Virtually everything can be made better by doing it in space. Except breathing oxygen, I suppose. And eating potato chips. And using the toilet. Okay, let's revise that. Some things can be made better by doing them in space, and engaging in capitalistic ventures just happens to be one of them. The core principles of buying low and selling high simply go well with traversing a lonely universe and battling space pirates. Perhaps unsurprisingly, iOS gamers already have a few games to choose from in this style, including games that focus mostly on trading mechanics at the expense of action or visual flourish, ones that put most of their eggs in the combat basket, and some that try to dazzle you with their slick presentation and sense of immersion in order to build a believable universe. Simply put, there's a fair bit of established competition for Stellar Wanderer [$4.99], albeit little of it recent...

It begins again! The original Badland [$2.99] was notorious for receiving new levels and features WELL after its original release in April of 2013. So when the sequel Badland 2 [$3.99] came along late last year it had the unenviable task of being compared to its older and more fleshed-out sibling. However, Badland 2 brought its own bag of tricks to the table, including even more impressive visuals and a more multidirectional nature that set it apart from its strictly side-scrolling predecessor. Even without fifty billion levels, we loved Badland 2 in our review, and knowing developer Frogmind we were quite confident that we'd be seeing more levels added in the future. And that's totally the case! Frogmind is tweeting out teasers of some new levels coming in the forthcoming Infinity update, check out the .gifs!..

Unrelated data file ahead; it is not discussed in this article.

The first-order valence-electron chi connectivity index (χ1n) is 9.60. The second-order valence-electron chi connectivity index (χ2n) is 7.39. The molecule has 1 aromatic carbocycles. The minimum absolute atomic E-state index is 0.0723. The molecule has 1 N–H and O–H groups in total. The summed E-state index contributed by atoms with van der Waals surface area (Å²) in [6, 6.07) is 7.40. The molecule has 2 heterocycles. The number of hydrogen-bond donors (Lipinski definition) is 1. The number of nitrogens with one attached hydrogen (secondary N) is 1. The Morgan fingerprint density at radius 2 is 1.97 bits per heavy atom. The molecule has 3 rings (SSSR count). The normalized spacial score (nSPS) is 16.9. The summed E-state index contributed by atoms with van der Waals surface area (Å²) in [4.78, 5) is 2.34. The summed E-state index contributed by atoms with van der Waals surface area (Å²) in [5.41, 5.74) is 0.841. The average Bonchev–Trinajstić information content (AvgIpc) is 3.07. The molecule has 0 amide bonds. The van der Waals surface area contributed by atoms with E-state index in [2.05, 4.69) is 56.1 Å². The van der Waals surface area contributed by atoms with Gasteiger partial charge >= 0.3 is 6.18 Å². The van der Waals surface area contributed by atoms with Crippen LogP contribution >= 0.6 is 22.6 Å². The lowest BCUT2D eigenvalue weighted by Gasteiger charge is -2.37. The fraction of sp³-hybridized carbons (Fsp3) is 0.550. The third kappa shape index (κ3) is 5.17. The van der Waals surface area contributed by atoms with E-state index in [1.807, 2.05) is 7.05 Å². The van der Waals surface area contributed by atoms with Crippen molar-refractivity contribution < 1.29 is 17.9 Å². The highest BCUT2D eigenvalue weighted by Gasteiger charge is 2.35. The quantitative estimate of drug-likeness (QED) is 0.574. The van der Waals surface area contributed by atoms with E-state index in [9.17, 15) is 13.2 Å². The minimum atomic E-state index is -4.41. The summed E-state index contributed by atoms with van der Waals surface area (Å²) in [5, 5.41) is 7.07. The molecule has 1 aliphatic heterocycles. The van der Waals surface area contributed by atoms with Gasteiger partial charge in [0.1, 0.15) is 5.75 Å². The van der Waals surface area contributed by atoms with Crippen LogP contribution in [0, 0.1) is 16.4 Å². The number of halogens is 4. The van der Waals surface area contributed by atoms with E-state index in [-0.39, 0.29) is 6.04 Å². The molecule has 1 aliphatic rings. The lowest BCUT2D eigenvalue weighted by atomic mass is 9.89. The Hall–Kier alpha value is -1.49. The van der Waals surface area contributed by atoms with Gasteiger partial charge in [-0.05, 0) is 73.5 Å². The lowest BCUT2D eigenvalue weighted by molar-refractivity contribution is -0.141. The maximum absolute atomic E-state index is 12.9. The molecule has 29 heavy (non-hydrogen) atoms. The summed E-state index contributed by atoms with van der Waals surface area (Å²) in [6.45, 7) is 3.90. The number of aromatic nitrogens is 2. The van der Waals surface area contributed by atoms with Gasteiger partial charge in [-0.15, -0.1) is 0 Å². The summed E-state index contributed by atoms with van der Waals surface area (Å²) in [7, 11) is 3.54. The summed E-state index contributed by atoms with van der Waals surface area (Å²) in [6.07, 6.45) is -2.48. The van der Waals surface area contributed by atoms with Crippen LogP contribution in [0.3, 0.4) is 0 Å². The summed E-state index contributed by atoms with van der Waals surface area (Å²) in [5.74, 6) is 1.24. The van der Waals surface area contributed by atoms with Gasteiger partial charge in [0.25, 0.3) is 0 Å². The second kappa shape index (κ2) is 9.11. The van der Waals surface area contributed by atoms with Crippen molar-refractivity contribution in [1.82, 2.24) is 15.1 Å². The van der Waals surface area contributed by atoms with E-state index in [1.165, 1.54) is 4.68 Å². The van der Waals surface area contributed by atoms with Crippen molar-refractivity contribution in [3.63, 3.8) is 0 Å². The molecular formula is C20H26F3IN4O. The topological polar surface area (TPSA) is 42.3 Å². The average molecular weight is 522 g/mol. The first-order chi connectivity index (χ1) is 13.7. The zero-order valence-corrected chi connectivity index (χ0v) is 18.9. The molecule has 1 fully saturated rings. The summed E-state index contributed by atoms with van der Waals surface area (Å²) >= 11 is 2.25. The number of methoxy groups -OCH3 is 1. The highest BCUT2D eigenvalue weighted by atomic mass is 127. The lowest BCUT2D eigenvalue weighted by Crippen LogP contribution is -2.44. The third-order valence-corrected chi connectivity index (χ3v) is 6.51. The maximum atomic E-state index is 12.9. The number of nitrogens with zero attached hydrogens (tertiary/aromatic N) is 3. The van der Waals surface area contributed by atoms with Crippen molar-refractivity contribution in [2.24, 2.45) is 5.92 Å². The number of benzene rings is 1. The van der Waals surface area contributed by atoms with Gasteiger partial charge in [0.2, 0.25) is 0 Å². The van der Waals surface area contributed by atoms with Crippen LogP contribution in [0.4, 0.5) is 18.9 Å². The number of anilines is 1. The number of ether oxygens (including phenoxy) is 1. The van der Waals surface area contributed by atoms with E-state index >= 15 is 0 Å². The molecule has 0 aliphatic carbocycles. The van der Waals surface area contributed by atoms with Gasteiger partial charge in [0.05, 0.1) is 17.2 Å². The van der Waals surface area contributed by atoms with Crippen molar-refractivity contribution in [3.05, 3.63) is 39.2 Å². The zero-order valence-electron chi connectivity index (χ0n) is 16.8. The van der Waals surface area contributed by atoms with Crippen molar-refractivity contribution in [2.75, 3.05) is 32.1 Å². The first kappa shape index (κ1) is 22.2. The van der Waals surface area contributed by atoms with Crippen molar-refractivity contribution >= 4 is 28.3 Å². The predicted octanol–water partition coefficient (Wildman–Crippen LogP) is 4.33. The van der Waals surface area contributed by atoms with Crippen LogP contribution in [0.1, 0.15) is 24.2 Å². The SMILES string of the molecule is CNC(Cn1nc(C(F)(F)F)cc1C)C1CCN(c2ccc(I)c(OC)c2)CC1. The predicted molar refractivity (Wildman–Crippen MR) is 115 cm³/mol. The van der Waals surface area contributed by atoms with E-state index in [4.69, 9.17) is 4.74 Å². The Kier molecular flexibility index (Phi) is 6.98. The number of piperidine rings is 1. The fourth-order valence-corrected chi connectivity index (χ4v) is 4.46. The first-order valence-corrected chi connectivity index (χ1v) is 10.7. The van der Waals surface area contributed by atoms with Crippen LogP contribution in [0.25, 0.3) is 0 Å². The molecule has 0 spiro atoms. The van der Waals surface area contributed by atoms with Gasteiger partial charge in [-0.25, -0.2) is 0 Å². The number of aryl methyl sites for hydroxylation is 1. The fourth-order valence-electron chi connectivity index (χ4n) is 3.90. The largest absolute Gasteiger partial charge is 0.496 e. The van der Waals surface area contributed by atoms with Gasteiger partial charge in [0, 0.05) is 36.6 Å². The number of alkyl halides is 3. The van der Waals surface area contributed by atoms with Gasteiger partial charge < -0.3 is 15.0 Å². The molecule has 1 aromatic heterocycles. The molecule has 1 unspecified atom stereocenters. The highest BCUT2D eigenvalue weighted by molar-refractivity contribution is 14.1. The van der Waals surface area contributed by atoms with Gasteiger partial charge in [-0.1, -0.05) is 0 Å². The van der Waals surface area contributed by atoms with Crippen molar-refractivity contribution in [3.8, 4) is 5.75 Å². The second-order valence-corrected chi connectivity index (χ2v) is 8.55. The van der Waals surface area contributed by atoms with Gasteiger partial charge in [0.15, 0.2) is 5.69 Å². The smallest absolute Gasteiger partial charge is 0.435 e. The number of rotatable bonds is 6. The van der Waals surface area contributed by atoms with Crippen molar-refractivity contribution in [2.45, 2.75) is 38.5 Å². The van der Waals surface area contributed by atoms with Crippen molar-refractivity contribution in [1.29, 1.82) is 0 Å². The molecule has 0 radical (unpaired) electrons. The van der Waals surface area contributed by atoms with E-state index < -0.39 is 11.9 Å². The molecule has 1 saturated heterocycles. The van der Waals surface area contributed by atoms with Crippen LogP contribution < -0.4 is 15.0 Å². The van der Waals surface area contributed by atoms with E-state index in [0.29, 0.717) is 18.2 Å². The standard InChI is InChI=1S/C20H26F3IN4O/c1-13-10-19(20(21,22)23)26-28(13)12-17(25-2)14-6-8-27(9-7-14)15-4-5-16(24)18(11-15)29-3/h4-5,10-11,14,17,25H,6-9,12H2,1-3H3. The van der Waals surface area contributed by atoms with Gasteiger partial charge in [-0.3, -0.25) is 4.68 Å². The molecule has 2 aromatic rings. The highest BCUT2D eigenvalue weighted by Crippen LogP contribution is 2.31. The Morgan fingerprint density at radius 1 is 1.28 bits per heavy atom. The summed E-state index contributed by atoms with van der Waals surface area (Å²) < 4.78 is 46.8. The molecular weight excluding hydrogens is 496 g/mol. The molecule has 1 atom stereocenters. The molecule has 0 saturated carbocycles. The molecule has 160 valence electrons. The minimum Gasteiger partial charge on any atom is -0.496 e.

A couple of weeks back we posted a brand new trailer for Lost Socks: Naughty Brothers [$0.99], a game that was initially announced way back in December of 2013. After progress on the game went silent back then, everyone just kind of assumed the project was dead until that trailer surprised everybody by popping up earlier this month. Anyway, the response to that trailer was incredible, and it was easy to see why. Lost Socks boasted some fantastic animation and character design, and promised a hardcore platforming/runner hybrid that was not for the faint of heart. As an added bonus, the game was completley devoid of any IAP, timers, energy, or any other free to play nonsense. This was a gamer's game, people!..